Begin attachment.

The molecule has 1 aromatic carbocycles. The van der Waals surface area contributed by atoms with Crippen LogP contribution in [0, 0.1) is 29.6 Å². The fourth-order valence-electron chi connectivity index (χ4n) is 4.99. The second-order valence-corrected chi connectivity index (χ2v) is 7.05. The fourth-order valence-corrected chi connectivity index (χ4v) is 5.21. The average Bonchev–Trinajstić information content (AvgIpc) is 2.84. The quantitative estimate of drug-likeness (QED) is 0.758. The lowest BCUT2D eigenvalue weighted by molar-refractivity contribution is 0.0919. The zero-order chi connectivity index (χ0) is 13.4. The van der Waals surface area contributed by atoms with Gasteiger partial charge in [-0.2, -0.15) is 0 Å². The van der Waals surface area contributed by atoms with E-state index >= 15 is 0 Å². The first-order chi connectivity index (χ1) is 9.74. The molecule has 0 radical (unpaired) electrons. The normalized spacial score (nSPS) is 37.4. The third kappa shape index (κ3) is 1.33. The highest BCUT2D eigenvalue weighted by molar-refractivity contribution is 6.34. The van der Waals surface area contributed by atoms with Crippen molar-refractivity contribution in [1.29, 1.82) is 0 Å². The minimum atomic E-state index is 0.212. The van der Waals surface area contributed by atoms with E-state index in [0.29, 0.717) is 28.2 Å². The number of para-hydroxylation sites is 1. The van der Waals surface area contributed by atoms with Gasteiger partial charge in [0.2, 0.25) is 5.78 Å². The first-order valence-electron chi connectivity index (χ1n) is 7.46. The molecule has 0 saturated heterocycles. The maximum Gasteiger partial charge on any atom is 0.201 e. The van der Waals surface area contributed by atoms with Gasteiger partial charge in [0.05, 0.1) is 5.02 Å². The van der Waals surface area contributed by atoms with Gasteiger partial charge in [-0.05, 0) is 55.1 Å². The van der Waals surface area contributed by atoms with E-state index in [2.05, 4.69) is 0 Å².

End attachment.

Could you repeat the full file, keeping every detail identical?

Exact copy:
The molecule has 1 aromatic carbocycles. The van der Waals surface area contributed by atoms with Crippen LogP contribution in [0, 0.1) is 29.6 Å². The fourth-order valence-electron chi connectivity index (χ4n) is 4.99. The second-order valence-corrected chi connectivity index (χ2v) is 7.05. The fourth-order valence-corrected chi connectivity index (χ4v) is 5.21. The average Bonchev–Trinajstić information content (AvgIpc) is 2.84. The quantitative estimate of drug-likeness (QED) is 0.758. The lowest BCUT2D eigenvalue weighted by molar-refractivity contribution is 0.0919. The zero-order chi connectivity index (χ0) is 13.4. The van der Waals surface area contributed by atoms with Gasteiger partial charge in [-0.2, -0.15) is 0 Å². The van der Waals surface area contributed by atoms with E-state index >= 15 is 0 Å². The first-order chi connectivity index (χ1) is 9.74. The molecule has 0 radical (unpaired) electrons. The normalized spacial score (nSPS) is 37.4. The third kappa shape index (κ3) is 1.33. The highest BCUT2D eigenvalue weighted by molar-refractivity contribution is 6.34. The van der Waals surface area contributed by atoms with Crippen molar-refractivity contribution in [1.29, 1.82) is 0 Å². The minimum atomic E-state index is 0.212. The van der Waals surface area contributed by atoms with E-state index in [0.29, 0.717) is 28.2 Å². The number of para-hydroxylation sites is 1. The van der Waals surface area contributed by atoms with Gasteiger partial charge in [0.2, 0.25) is 5.78 Å². The first-order valence-electron chi connectivity index (χ1n) is 7.46. The molecule has 0 saturated heterocycles. The maximum Gasteiger partial charge on any atom is 0.201 e. The van der Waals surface area contributed by atoms with Gasteiger partial charge in [0.05, 0.1) is 5.02 Å². The van der Waals surface area contributed by atoms with Gasteiger partial charge in [-0.05, 0) is 55.1 Å². The van der Waals surface area contributed by atoms with E-state index in [2.05, 4.69) is 0 Å².